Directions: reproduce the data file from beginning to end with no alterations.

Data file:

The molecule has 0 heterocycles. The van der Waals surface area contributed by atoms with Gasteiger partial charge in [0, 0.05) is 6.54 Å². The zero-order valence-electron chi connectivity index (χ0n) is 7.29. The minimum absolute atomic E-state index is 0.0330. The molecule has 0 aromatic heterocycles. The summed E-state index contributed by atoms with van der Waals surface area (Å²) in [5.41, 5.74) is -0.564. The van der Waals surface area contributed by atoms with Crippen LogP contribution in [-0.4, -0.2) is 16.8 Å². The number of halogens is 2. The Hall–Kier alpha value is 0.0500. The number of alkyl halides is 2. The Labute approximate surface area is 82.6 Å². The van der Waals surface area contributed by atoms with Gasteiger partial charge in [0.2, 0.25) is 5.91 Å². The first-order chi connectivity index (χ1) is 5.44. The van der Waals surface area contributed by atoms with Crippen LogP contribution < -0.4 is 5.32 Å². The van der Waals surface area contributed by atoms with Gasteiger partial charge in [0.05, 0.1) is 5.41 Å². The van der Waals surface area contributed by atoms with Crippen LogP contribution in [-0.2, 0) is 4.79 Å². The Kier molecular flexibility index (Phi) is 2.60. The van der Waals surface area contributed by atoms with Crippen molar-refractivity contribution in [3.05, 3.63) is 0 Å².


The molecule has 0 heterocycles. The van der Waals surface area contributed by atoms with Gasteiger partial charge in [0, 0.05) is 6.54 Å². The zero-order valence-electron chi connectivity index (χ0n) is 7.29. The minimum absolute atomic E-state index is 0.0330. The molecule has 0 aromatic heterocycles. The summed E-state index contributed by atoms with van der Waals surface area (Å²) in [5.41, 5.74) is -0.564. The van der Waals surface area contributed by atoms with Crippen LogP contribution in [-0.4, -0.2) is 16.8 Å². The number of halogens is 2. The Hall–Kier alpha value is 0.0500. The number of alkyl halides is 2. The Labute approximate surface area is 82.6 Å². The van der Waals surface area contributed by atoms with Gasteiger partial charge in [0.2, 0.25) is 5.91 Å². The first-order chi connectivity index (χ1) is 5.44. The van der Waals surface area contributed by atoms with Crippen LogP contribution < -0.4 is 5.32 Å². The van der Waals surface area contributed by atoms with Gasteiger partial charge in [0.05, 0.1) is 5.41 Å². The van der Waals surface area contributed by atoms with Crippen LogP contribution in [-0.2, 0) is 4.79 Å². The Kier molecular flexibility index (Phi) is 2.60. The van der Waals surface area contributed by atoms with Crippen molar-refractivity contribution in [3.05, 3.63) is 0 Å².